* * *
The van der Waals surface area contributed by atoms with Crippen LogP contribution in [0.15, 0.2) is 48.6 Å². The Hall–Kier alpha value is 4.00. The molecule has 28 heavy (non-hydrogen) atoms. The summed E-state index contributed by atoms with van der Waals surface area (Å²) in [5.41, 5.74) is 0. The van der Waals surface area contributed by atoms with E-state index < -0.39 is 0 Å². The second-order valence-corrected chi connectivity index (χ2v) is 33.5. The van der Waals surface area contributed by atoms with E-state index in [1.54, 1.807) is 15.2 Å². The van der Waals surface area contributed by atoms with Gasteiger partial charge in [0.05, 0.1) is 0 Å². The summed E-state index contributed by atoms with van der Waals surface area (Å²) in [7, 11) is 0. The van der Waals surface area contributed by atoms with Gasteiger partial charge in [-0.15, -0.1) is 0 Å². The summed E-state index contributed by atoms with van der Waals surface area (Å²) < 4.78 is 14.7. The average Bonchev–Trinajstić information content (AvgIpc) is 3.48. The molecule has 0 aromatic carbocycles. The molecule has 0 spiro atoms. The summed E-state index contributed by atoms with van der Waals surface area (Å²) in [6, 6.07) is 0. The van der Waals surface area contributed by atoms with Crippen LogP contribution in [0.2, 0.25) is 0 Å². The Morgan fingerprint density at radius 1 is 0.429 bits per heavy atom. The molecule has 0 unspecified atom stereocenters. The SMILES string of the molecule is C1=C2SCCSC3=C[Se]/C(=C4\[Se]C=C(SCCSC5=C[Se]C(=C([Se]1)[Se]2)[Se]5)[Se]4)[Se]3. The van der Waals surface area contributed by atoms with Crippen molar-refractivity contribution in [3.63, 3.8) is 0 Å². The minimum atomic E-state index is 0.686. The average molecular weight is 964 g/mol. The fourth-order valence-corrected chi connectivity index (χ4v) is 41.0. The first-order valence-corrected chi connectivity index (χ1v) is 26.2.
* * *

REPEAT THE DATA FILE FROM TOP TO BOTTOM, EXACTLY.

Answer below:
The van der Waals surface area contributed by atoms with Crippen LogP contribution in [0.15, 0.2) is 48.6 Å². The Hall–Kier alpha value is 4.00. The molecule has 28 heavy (non-hydrogen) atoms. The summed E-state index contributed by atoms with van der Waals surface area (Å²) in [5.41, 5.74) is 0. The van der Waals surface area contributed by atoms with E-state index < -0.39 is 0 Å². The second-order valence-corrected chi connectivity index (χ2v) is 33.5. The van der Waals surface area contributed by atoms with E-state index in [1.54, 1.807) is 15.2 Å². The van der Waals surface area contributed by atoms with Gasteiger partial charge in [0.05, 0.1) is 0 Å². The summed E-state index contributed by atoms with van der Waals surface area (Å²) in [7, 11) is 0. The van der Waals surface area contributed by atoms with Gasteiger partial charge in [-0.15, -0.1) is 0 Å². The summed E-state index contributed by atoms with van der Waals surface area (Å²) < 4.78 is 14.7. The average Bonchev–Trinajstić information content (AvgIpc) is 3.48. The molecule has 0 aromatic carbocycles. The molecule has 0 spiro atoms. The summed E-state index contributed by atoms with van der Waals surface area (Å²) in [6, 6.07) is 0. The van der Waals surface area contributed by atoms with Crippen LogP contribution in [0.2, 0.25) is 0 Å². The Morgan fingerprint density at radius 1 is 0.429 bits per heavy atom. The molecule has 0 unspecified atom stereocenters. The SMILES string of the molecule is C1=C2SCCSC3=C[Se]/C(=C4\[Se]C=C(SCCSC5=C[Se]C(=C([Se]1)[Se]2)[Se]5)[Se]4)[Se]3. The van der Waals surface area contributed by atoms with Crippen molar-refractivity contribution in [3.63, 3.8) is 0 Å². The minimum atomic E-state index is 0.686. The average molecular weight is 964 g/mol. The fourth-order valence-corrected chi connectivity index (χ4v) is 41.0. The first-order valence-corrected chi connectivity index (χ1v) is 26.2.